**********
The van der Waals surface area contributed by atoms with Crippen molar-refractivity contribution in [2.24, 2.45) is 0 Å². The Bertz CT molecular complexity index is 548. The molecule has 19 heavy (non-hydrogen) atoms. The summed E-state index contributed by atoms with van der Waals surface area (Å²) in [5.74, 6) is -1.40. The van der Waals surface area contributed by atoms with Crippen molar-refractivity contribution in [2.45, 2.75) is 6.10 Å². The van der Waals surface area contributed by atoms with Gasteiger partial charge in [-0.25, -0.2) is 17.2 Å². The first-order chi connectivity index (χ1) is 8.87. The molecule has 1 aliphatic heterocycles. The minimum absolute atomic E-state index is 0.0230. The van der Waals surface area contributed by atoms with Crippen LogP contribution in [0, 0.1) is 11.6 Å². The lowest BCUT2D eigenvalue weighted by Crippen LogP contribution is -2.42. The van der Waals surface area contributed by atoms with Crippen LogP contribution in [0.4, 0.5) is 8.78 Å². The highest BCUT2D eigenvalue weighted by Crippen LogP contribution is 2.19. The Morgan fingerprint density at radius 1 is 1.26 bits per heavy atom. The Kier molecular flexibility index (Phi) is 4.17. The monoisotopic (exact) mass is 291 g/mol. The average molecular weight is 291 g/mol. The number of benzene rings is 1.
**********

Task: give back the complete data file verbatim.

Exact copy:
The van der Waals surface area contributed by atoms with Crippen molar-refractivity contribution in [2.24, 2.45) is 0 Å². The Bertz CT molecular complexity index is 548. The molecule has 19 heavy (non-hydrogen) atoms. The summed E-state index contributed by atoms with van der Waals surface area (Å²) in [5.74, 6) is -1.40. The van der Waals surface area contributed by atoms with Crippen molar-refractivity contribution in [2.45, 2.75) is 6.10 Å². The van der Waals surface area contributed by atoms with Gasteiger partial charge in [-0.25, -0.2) is 17.2 Å². The first-order chi connectivity index (χ1) is 8.87. The molecule has 1 aliphatic heterocycles. The minimum absolute atomic E-state index is 0.0230. The van der Waals surface area contributed by atoms with Crippen LogP contribution in [0, 0.1) is 11.6 Å². The lowest BCUT2D eigenvalue weighted by Crippen LogP contribution is -2.42. The van der Waals surface area contributed by atoms with Crippen LogP contribution in [0.4, 0.5) is 8.78 Å². The highest BCUT2D eigenvalue weighted by Crippen LogP contribution is 2.19. The Morgan fingerprint density at radius 1 is 1.26 bits per heavy atom. The Kier molecular flexibility index (Phi) is 4.17. The monoisotopic (exact) mass is 291 g/mol. The average molecular weight is 291 g/mol. The number of benzene rings is 1.